What Color Are Your Eggs?

What Color Are Your Eggs?

By Chris Shaffer | 10/19/2011
Floating down Western New York’s Niagara River, with the bow positioned on the US/Canada border and the smell of cured skein embedded in Ted Kessler’s boat, it didn’t take long for the veteran guide to decide what he’d be using to catch king salmon on this cool fall day.

“We are going to be using some of our darker eggs today. These salmon have been going after the darker colored eggs lately,” Kessler told me.

Kessler has a skein of cured eggs sitting on white paper towels on the floor, but I couldn’t find the dark ones.

“You aren’t talking about those, are you?” I asked him. “Those are the lightest colored dark eggs I’ve ever seen. Those aren’t dark. They look orange to me.”

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To anglers in Western NY, these eggs are considered dark.

Kessler, a Pautzke pro staffer, chuckled.

“Come on. Light?” he said. “Those are the darkest eggs I’ve used in a long time. The guides around here laugh at me because my eggs are so dark!”

Like most river salmon guides, Kessler is an egg junkie. He takes pride in his eggs and shows them off the same way a child would his favorite birthday present.

“You really don’t think those are dark?” he asked me.

Coming from the West Coast, Kessler’s orange eggs looked pale to me. In fact, they were almost dry; the opposite I’m used to seeing when I fish for salmon on the Smith River with Mick Thomas, the Humptulips in Washington with Bill Swann and Duane Inglin or with Andy Martin on the Chetco River in Oregon. Kessler’s eggs looked like something we’d toss to a steelhead.

“Are there steelhead in the river yet?” I asked.

“No. Why?” Kessler said.

Kessler’s Western New York mentality is foreign to most anglers who salmon fish from Alaska, through British Columbia on down to Northern California. A dry, small piece of pale orange skein wouldn’t be the bait of choice in the West. Meanwhile, his concoctions work wonders in the Niagara River, where adverse conditions have made salmon fishing somewhat of a challenge this fall.

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Salmon Fishing on Western NY’s Niagara River

In late September and early October bites were tougher to generate than one might expect. Of the dozen boats on the river drifting bait with us most didn’t get bit due to warm water. We managed to go three for six with Fire Cured and BorX O Fire cured skein, top boat that day.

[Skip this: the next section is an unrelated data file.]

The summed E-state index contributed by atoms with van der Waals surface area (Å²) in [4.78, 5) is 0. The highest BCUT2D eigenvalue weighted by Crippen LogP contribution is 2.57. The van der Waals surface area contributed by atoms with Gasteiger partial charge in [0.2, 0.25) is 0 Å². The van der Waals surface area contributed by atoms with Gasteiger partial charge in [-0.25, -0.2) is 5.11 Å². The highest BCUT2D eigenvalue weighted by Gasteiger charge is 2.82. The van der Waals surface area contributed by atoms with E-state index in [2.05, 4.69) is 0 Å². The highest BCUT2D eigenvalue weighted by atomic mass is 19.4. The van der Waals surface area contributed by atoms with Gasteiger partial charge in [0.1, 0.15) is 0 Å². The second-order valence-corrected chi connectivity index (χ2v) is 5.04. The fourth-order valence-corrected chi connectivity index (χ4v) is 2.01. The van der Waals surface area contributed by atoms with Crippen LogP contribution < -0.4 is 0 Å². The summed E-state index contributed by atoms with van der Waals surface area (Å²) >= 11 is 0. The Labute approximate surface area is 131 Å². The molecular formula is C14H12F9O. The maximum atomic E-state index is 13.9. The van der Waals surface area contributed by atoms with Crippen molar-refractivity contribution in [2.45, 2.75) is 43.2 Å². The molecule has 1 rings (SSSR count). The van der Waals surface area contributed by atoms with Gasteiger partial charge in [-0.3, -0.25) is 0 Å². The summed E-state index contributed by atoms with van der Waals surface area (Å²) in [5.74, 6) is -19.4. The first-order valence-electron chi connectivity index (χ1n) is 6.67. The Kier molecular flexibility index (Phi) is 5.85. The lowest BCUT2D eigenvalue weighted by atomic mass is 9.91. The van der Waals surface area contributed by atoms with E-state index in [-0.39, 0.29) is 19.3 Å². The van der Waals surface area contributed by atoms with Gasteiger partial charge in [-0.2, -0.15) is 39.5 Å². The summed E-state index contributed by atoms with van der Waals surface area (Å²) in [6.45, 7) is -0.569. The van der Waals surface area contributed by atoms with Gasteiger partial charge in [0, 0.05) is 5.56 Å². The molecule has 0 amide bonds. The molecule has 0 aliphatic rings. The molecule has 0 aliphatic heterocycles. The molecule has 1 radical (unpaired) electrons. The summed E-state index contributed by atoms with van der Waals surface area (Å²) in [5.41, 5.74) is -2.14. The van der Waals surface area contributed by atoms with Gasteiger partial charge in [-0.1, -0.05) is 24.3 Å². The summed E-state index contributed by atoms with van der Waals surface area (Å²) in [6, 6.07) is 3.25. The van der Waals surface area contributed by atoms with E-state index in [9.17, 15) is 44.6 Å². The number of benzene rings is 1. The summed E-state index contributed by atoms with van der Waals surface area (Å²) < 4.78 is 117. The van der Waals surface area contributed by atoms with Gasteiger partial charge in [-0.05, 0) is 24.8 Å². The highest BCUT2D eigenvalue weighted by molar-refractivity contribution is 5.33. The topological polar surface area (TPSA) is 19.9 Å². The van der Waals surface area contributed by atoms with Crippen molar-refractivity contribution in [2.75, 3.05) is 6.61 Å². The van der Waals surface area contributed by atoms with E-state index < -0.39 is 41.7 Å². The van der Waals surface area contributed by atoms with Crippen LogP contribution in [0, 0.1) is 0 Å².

“These eggs are a medium to a dark for what we use around here. Because of the clear water the salmon want an orange to lighter colored egg. I hate to say natural because they aren’t natural, but a lighter orange to pinky colored egg is what works,” says Kessler, owner of Rivermaster Fishing Charters. “They don’t want a red or a cherry bomb colored egg. Those dark red, purple eggs and the red eggs that you use out West generally don’t work here. And, it all stems back to the clear water.”

Orange, nevertheless, isn’t the only color Kessler uses. In fact (as shown here in the photo) Kessler invests his time curing three types of eggs; a batch with
BorX O Fire, another in Fire Cure and the third a lengthy process that combines both.
orange_eggs4

Top to bottom (Fire Cured eggs, BorX O Fire Cured eggs, Fire Cured/ Wet Brined and BorX O Fire Cured Eggs)

“I need to be ready for changing conditions. Sometimes the water will get a little cloudier and sometimes it will be clearer than the day before,” explains Kessler. “It will change day to day. If the water is gin clear they’ll want a light, pale egg and when it’s green they’ll want a darker shade of the pinkish/orange.”
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Kessler’s Speciality: Fire Cured/ Wet Brined and BorX O Fire Cured Eggs

Kessler’s combination of Fire Cure and BorX O Fire would confuse many (and will be covered in my next blog) but he considers it a necessary process to remain dialed in. He accomplishes this feat with normal Fire Cure steps prior to placing them in a wet brine. When removed from the wet brine he lightly rolls them in BorX O Fire to dry them out. (The end result is what you see in the above photo.)

“It makes them a drier egg. The drier egg makes them milk out less and stay that pale color longer for the clear water we have,” he says.

And so we ask, what color are you eggs?
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Pautzke Pro Staffer and guide Ted Kessler of Rivermaster Fishing Charters shows off a Niagara River king he caught on Fire Cured eggs.

Note: Chris Shaffer is the Director of Operations at Pautzke Bait Company. To learn more about Ted Kessler of Rivermaster Fishing Charters please visit www.rivermastercharters.com or call (716) 725-8955

2018-04-18T19:09:05+00:00

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